But even if discrimination in the terms of employer-provided health insurance coverage may violate Title VII, it remains difficult to imagine *270 how Title VII would ever reach biased medical decision making. Physician bias, when it exists, operates in individual physician-patient encounters and colors a physician's decision making with respect to individual patients. The biases and stereotypes that infect an individual physician's clinical judgments are not easily conceptualized as falling within the “compensation, terms, conditions, or privileges” offered by an employer. Even if an employer self-insures the health care expenses of its employees rather than purchasing a commercial group insurance policy to cover those expenses, the employer's mere reimbursement of employee medical expenses would not seem to transform the medical services that produced those expenses into “compensation, terms, conditions, or privileges of employment.” The only situation in which Title VII might arguably provide a remedy for gender-biased medical decision making would be in those rare instances where the employer actually hires physicians to provide health care services to employees. In that case the employer could arguably be held liable under agency theory for the physician's discriminatory treatment of employee patients. Thus, Title VII could provide an avenue for legal redress of gender-biased medical treatments decisions only in an extremely limited number of cases.

b. Title IX's Prohibition on Educational Discrimination

Would, by contrast, Title IX of the Civil Rights Act provide a possible remedy in a broader range of cases? Title IX, best known for bringing schoolgirls onto athletic playing fields, broadly prohibits sex discrimination in “any education program or activity receiving Federal financial assistance.” Graduate medical education programs--the teaching hospitals in which physician interns and residents complete their postgraduate training under the supervision of teaching physicians--certainly receive their share of federal funding, and thus arguably fall within the scope *271 of Title IX's prohibition. Thus, a woman who believes that she has received biased medical treatment from an intern, resident or teaching physician participating in a graduate medical education program may argue that the treatment violated Title IX.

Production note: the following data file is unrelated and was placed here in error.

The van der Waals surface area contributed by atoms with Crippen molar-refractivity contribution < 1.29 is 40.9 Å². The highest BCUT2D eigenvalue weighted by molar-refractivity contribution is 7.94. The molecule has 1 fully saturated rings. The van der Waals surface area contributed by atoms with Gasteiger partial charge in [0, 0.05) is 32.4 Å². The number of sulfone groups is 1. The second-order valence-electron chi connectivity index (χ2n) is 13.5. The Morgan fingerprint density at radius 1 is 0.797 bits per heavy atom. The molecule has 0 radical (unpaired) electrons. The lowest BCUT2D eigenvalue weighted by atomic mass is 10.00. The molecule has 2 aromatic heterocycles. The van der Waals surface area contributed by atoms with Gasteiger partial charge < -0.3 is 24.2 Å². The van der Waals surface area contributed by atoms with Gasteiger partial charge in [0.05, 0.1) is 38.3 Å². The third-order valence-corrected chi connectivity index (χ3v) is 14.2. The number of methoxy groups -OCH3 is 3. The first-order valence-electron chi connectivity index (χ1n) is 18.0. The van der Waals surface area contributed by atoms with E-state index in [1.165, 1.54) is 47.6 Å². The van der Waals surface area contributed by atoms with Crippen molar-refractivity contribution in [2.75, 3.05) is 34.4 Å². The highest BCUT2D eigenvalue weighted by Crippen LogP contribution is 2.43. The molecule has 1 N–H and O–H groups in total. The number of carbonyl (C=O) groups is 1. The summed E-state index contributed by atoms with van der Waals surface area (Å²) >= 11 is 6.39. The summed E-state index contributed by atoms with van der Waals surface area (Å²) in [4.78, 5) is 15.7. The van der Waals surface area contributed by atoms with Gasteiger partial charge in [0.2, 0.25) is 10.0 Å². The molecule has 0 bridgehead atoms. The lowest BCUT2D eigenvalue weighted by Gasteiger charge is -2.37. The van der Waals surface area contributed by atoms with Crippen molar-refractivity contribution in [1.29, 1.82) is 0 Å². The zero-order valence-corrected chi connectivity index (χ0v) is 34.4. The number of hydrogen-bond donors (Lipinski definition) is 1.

Despite the weighty link between the federal purse and teaching hospitals, several problems with this theory of liability leap to mind. First, Title IX's protection from sex discrimination may be limited to students and employees of federally funded education programs. Accordingly, a patient receiving treatment from a student or employee would not have a cognizable Title IX claim. In addition, courts would likely be unwilling to hold the graduate medical education program vicariously liable for a Title IX violation based on a medical decision by an employee physician. The program itself could be held liable for violating Title IX only if some program official, who had the authority to address the allegedly biased clinical decisions, actually had knowledge of the biased decisions and failed to take any corrective action. Thus, because Title IX constrains only the educational program's behavior, individual employees of the program are not proper defendants in a Title IX action. Given these limitations, the chances of success for a patient who received gender-biased medical treatment at a teaching hospital would be miniscule.